Media tends to focus on bad news. This is especially true when it comes to Islam and the Muslim world. But in London, a new media startup sets out to change this. Alchemiya, a new video-on-demand platform, will work like Netflix with a catch: it plans to showcase content about Muslim life aimed at urban Muslims. Its founder, British journalist and documentary producer Navid Akhtar, spoke with onMedia’s Jannis Hagmann about how he grew tired of reporting on extremism and what he has learned from his own media project development.
Seasoned reporter Lara Setrakian quit a coverted job as a Middle East correspondent to co-found the online news site, Syria Deeply. The portal is dedicated to a single topic – the conflict in Syria – and has an innovative approach to news gathering. It serves as a landing page for pertinent news on the conflict, combining original reporting from the field with aggregated material. It also includes a plethora of digital storytelling tools from interactive maps and timelines to SoundCloud commentary and tweets.
Setrakian left her cushy TV job (her words) with Bloomberg and ABC News because she felt the mainstream media coverage of the Syria crisis was difficult to follow with chaotic storylines instead of thorough reporting on the war and its humanitarian consequences.
In an interview with onMedia’s Jannis Hagmann, Setrakian talks about how she wants to fuse traditional journalism with startup culture and reform the coverage of global crises.
Irish journalist Mark Little quit his job as a prime time news anchor in late 2009 to found Storyful, a news service with a twist. Like traditional news agencies, Storyful delivers news content to media organizations. The novelty is that this content is culled from social media networks such as Twitter, YouTube and Facebook. Storyful journalists comb social media networks for interesting or dramatic videos, photos or other items. The information is then verified and put into context before being made available to the company’s subscribers (see here for how Storyful verifies stories from Syria).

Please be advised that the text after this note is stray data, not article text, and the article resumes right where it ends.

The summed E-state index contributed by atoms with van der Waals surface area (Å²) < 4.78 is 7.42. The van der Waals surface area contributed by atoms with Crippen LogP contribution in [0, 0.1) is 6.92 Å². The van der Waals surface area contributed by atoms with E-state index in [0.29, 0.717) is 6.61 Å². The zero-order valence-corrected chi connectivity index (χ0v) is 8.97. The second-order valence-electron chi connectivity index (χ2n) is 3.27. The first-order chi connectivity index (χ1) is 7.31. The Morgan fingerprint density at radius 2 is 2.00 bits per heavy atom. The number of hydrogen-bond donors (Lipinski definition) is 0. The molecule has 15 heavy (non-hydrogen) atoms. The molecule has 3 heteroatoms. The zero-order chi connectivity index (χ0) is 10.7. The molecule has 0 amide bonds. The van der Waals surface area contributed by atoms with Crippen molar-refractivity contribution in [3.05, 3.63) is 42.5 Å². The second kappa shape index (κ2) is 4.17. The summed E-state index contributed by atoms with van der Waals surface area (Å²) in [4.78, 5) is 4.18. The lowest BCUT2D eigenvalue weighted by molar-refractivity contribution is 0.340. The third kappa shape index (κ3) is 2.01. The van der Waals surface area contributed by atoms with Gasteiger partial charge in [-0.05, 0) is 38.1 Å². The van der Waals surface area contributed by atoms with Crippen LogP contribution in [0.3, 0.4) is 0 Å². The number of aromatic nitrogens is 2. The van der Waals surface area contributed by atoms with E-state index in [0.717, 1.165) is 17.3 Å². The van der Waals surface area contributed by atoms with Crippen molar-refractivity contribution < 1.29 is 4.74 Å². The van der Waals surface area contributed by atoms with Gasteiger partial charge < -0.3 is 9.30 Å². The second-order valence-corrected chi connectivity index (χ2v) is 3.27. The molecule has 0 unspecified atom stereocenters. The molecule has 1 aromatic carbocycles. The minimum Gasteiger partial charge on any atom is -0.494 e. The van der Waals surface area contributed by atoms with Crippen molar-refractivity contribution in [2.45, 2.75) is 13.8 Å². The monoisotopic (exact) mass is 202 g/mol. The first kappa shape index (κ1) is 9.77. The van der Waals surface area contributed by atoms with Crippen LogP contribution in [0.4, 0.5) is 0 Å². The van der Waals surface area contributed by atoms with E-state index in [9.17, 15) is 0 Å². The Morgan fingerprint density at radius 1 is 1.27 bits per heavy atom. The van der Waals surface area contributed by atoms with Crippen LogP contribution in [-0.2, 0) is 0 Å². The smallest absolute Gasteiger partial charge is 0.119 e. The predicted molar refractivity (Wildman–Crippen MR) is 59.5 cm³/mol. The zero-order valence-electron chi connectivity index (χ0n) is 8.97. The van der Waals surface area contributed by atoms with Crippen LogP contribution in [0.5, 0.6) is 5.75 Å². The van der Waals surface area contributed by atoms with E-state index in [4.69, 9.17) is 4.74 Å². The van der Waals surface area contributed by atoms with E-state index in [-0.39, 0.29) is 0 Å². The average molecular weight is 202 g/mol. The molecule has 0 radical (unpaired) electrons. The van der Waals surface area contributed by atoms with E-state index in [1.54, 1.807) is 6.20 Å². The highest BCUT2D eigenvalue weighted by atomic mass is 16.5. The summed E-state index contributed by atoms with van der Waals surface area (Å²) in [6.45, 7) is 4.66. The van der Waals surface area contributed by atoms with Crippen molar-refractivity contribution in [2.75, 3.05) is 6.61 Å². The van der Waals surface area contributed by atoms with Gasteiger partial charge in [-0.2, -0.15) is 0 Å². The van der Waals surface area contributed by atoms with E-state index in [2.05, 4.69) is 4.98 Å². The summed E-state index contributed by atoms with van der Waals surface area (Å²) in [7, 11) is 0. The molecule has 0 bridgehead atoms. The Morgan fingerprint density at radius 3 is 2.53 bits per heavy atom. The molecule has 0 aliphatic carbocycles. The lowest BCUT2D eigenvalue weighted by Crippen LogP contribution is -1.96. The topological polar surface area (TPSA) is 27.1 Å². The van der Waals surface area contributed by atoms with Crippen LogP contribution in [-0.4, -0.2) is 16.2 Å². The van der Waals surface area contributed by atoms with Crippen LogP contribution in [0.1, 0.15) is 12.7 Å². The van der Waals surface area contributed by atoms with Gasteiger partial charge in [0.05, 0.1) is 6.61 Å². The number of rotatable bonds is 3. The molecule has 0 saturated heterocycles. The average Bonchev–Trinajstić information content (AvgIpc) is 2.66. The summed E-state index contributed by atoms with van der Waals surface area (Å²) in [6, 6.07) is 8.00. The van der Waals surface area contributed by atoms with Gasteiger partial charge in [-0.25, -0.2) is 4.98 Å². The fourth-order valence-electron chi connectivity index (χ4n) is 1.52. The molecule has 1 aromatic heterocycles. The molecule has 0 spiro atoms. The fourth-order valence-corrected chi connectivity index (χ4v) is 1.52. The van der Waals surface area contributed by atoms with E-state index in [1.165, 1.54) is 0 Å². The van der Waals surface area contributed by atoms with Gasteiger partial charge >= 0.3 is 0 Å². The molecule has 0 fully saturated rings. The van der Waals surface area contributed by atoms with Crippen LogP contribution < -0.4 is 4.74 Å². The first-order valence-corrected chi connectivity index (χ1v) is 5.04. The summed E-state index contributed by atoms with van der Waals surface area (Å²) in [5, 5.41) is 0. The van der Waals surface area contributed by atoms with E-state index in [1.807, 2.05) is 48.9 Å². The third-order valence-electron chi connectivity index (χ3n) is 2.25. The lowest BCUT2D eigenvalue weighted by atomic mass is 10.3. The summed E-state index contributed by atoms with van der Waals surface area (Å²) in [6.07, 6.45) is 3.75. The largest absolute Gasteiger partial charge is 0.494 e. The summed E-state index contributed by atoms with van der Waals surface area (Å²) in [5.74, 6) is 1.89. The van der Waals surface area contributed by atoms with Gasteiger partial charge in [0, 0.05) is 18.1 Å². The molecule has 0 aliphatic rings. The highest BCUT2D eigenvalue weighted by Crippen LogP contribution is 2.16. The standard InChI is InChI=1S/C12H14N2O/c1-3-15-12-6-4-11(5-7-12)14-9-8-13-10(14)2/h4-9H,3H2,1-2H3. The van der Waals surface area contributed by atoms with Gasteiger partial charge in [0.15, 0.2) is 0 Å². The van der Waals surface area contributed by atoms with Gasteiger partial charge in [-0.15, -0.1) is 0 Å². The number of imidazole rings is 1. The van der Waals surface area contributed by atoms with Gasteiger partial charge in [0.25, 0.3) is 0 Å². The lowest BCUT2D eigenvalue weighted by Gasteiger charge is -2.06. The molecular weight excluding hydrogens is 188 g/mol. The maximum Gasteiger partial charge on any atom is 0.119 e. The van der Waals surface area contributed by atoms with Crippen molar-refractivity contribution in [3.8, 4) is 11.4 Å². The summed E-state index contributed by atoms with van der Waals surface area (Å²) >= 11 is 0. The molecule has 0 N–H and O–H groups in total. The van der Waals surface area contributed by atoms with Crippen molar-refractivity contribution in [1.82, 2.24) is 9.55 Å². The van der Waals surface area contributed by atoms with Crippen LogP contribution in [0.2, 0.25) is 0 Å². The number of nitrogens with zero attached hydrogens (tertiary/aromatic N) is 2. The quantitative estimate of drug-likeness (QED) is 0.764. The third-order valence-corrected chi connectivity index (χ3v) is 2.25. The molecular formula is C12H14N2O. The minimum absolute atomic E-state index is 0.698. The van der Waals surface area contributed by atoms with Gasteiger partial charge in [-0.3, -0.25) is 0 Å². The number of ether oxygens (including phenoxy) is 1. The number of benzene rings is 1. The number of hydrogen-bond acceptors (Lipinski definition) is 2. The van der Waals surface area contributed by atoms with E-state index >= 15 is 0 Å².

Three years since it was founded, Storyful has attracted some major clients, including ABC, Al Jazeera and the New York Times, and generated hundreds of articles about its innovative take on news gathering – though the company has yet to break even. DW Akademie’s Kate Hairsine talks to Mark Little about why he started up a social media news agency in the first place, his belief in journalism and why he thinks journalists can make great entrepreneurs.
However, there are exceptions to the rule. The kublog.ru project in Krasnodar in southern Russia was developed around the idea to build communities interested in the local events. Some three months after its launch, kublog.ru has reached around 1000 unique daily users and has sparked a lot of controversy over its independent critique of the local media, restaurants and art events.